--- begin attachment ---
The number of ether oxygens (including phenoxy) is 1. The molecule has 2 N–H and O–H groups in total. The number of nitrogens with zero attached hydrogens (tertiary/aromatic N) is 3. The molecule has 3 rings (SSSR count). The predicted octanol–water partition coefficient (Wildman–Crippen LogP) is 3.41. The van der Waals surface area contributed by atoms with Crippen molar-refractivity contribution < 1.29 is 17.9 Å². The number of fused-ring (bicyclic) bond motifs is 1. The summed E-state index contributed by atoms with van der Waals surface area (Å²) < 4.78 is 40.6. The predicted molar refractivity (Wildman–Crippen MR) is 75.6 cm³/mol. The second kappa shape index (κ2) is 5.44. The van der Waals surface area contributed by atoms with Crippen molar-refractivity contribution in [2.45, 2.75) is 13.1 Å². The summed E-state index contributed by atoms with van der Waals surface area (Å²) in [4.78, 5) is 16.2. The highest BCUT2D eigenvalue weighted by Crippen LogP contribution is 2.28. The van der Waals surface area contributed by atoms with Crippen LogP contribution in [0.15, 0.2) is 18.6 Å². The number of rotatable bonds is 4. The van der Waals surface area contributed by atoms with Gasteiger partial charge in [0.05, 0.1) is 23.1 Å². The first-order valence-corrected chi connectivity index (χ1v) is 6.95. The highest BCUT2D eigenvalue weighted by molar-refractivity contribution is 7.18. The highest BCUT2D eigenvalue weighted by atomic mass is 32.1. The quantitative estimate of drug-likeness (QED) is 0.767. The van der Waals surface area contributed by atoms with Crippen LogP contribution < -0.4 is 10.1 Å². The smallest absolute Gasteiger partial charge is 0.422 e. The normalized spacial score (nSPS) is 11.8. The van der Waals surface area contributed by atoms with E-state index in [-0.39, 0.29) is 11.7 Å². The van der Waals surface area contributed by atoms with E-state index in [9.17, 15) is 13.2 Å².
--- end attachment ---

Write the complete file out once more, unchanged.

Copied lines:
The number of ether oxygens (including phenoxy) is 1. The molecule has 2 N–H and O–H groups in total. The number of nitrogens with zero attached hydrogens (tertiary/aromatic N) is 3. The molecule has 3 rings (SSSR count). The predicted octanol–water partition coefficient (Wildman–Crippen LogP) is 3.41. The van der Waals surface area contributed by atoms with Crippen molar-refractivity contribution < 1.29 is 17.9 Å². The number of fused-ring (bicyclic) bond motifs is 1. The summed E-state index contributed by atoms with van der Waals surface area (Å²) < 4.78 is 40.6. The predicted molar refractivity (Wildman–Crippen MR) is 75.6 cm³/mol. The second kappa shape index (κ2) is 5.44. The van der Waals surface area contributed by atoms with Crippen molar-refractivity contribution in [2.45, 2.75) is 13.1 Å². The summed E-state index contributed by atoms with van der Waals surface area (Å²) in [4.78, 5) is 16.2. The highest BCUT2D eigenvalue weighted by Crippen LogP contribution is 2.28. The van der Waals surface area contributed by atoms with Crippen LogP contribution in [0.15, 0.2) is 18.6 Å². The number of rotatable bonds is 4. The van der Waals surface area contributed by atoms with Gasteiger partial charge in [0.05, 0.1) is 23.1 Å². The first-order valence-corrected chi connectivity index (χ1v) is 6.95. The highest BCUT2D eigenvalue weighted by molar-refractivity contribution is 7.18. The highest BCUT2D eigenvalue weighted by atomic mass is 32.1. The quantitative estimate of drug-likeness (QED) is 0.767. The van der Waals surface area contributed by atoms with Crippen LogP contribution < -0.4 is 10.1 Å². The smallest absolute Gasteiger partial charge is 0.422 e. The normalized spacial score (nSPS) is 11.8. The van der Waals surface area contributed by atoms with E-state index in [-0.39, 0.29) is 11.7 Å². The van der Waals surface area contributed by atoms with E-state index in [9.17, 15) is 13.2 Å².